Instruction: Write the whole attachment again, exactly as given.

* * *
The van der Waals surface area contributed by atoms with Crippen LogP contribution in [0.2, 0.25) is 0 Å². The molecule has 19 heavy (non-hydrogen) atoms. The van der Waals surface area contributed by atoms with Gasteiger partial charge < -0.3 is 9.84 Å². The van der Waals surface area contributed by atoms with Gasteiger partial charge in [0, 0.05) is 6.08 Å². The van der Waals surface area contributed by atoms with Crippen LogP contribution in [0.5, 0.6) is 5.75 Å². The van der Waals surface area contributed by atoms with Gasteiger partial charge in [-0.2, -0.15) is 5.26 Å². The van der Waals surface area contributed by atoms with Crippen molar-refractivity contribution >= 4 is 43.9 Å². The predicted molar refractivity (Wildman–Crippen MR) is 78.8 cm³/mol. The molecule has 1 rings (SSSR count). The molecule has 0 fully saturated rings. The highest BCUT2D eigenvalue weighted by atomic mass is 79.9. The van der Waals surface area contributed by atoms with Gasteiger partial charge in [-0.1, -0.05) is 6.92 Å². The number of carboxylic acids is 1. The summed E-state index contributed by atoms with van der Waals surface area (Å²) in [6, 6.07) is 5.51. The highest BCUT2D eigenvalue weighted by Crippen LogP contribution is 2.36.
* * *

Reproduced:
The van der Waals surface area contributed by atoms with Crippen LogP contribution in [0.2, 0.25) is 0 Å². The molecule has 19 heavy (non-hydrogen) atoms. The van der Waals surface area contributed by atoms with Gasteiger partial charge < -0.3 is 9.84 Å². The van der Waals surface area contributed by atoms with Gasteiger partial charge in [0, 0.05) is 6.08 Å². The van der Waals surface area contributed by atoms with Crippen LogP contribution in [0.5, 0.6) is 5.75 Å². The van der Waals surface area contributed by atoms with Gasteiger partial charge in [-0.2, -0.15) is 5.26 Å². The van der Waals surface area contributed by atoms with Crippen molar-refractivity contribution >= 4 is 43.9 Å². The predicted molar refractivity (Wildman–Crippen MR) is 78.8 cm³/mol. The molecule has 1 rings (SSSR count). The molecule has 0 fully saturated rings. The highest BCUT2D eigenvalue weighted by atomic mass is 79.9. The van der Waals surface area contributed by atoms with Gasteiger partial charge in [-0.1, -0.05) is 6.92 Å². The number of carboxylic acids is 1. The summed E-state index contributed by atoms with van der Waals surface area (Å²) in [6, 6.07) is 5.51. The highest BCUT2D eigenvalue weighted by Crippen LogP contribution is 2.36.